Return of the Shrill

by Brien Jackson

Clive Crook wants to be serious:

I do try to be reasonable, which I know can be infuriating, but as it happens I don’t think that “being reasonable means declaring, in all circumstances, that Democrats and Republicans are equally in the wrong”. Each side is usually somewhat wrong, I find, but the proportions do vary according to topic. I am very much in the Democratic camp on the stimulus, for instance. I think it is unreasonable, on the other hand, to regard everything Republicans say as definitionally wicked or stupid or both, which is the organising principle of everything Paul [Krugman] writes in the NYT.

I don’t know if that’s really the underlying assumption to everything Krugman writes, but Krugman’s point in the larger discussion going on, that you simply can’t “seriously engage” with Republicans on the stimulus because there’s nothing to engage with, is pretty sound. Forget, for a second, the “economic theory” of modern Republicanism. Forget grave intonements about spending, and deficits (all of a sudden) and the preferability of tax cuts, and their hand-wring over “Europe,” and just consider the following.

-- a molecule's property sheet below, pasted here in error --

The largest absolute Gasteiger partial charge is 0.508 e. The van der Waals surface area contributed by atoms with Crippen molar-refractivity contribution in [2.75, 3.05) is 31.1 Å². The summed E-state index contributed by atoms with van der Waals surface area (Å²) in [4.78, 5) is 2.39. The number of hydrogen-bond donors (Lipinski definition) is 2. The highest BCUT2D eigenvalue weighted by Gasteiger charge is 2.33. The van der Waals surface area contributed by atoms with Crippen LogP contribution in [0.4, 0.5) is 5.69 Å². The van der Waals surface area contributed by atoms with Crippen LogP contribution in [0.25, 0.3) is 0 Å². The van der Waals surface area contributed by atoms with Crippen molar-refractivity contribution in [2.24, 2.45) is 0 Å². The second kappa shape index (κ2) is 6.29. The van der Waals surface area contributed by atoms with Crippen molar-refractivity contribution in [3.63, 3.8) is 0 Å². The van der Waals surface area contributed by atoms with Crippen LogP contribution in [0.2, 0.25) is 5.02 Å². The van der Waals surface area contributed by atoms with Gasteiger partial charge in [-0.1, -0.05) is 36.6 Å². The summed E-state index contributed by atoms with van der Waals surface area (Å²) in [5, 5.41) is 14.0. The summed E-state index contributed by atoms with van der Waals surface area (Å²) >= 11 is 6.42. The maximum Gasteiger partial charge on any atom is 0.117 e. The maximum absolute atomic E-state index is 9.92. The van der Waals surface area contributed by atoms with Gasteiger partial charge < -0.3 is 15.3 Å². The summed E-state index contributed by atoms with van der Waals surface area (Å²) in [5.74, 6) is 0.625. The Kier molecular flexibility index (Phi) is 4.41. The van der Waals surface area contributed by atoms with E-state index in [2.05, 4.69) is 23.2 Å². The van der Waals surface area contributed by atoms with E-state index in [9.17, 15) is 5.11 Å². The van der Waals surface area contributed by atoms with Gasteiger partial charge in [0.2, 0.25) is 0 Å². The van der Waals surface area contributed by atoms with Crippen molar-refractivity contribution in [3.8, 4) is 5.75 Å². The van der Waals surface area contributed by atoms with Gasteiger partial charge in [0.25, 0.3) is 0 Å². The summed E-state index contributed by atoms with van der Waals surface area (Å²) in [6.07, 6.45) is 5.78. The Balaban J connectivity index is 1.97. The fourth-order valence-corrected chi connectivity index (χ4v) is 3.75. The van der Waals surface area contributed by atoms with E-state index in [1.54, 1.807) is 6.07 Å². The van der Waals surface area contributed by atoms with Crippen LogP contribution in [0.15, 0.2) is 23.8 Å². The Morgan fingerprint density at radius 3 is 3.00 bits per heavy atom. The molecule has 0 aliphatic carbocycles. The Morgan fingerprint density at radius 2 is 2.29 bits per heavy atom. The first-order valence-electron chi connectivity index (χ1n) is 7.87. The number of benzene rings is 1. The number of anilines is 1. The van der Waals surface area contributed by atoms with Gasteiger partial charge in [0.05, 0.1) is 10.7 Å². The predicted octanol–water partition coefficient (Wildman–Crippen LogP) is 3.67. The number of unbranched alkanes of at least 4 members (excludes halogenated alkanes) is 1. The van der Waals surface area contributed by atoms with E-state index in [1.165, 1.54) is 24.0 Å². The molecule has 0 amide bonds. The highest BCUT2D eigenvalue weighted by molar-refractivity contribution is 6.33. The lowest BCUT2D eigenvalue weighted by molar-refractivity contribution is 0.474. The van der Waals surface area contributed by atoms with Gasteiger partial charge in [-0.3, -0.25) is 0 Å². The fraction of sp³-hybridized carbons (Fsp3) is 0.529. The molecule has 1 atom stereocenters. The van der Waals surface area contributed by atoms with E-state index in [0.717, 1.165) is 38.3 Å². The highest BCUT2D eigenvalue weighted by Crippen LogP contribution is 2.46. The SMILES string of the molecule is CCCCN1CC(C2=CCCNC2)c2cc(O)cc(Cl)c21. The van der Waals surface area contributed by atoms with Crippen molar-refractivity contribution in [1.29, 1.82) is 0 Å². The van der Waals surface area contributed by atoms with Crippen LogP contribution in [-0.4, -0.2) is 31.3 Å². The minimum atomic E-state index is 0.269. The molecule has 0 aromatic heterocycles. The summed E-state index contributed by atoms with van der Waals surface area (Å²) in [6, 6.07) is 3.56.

Chuck Grassley (R-IA) is the ranking minority member on the Senate Finance Committee. He was also the chief agitator for including a $70  billion AMT patch in the stimulus bill. Many, many people pointed out that this was both wasteful and pointless; on the one hand it would mostly be targeted at upper-middle class earners who hadn’t lost their jobs, meaning there would be little stimulative effect, but that also, rightly or wrongly, Congress would no doubt have done it anyway at some point, so there was no reason to put it in this bill. Nevertheless, Grassley got what he wanted, and school construction, aid to states, and so on were cut in favor of Grassley’s AMT patch.

Now, after being placated to the tune of 9% of the entire bill, what did Chuck Grassley do? He voted against the final bill of course. Along with all but 3 Republicans in the entire Congress.

Put the economics aside for a second, and ask yourself what, exactly, there is to “engage” in such blatantly craven political positioning?

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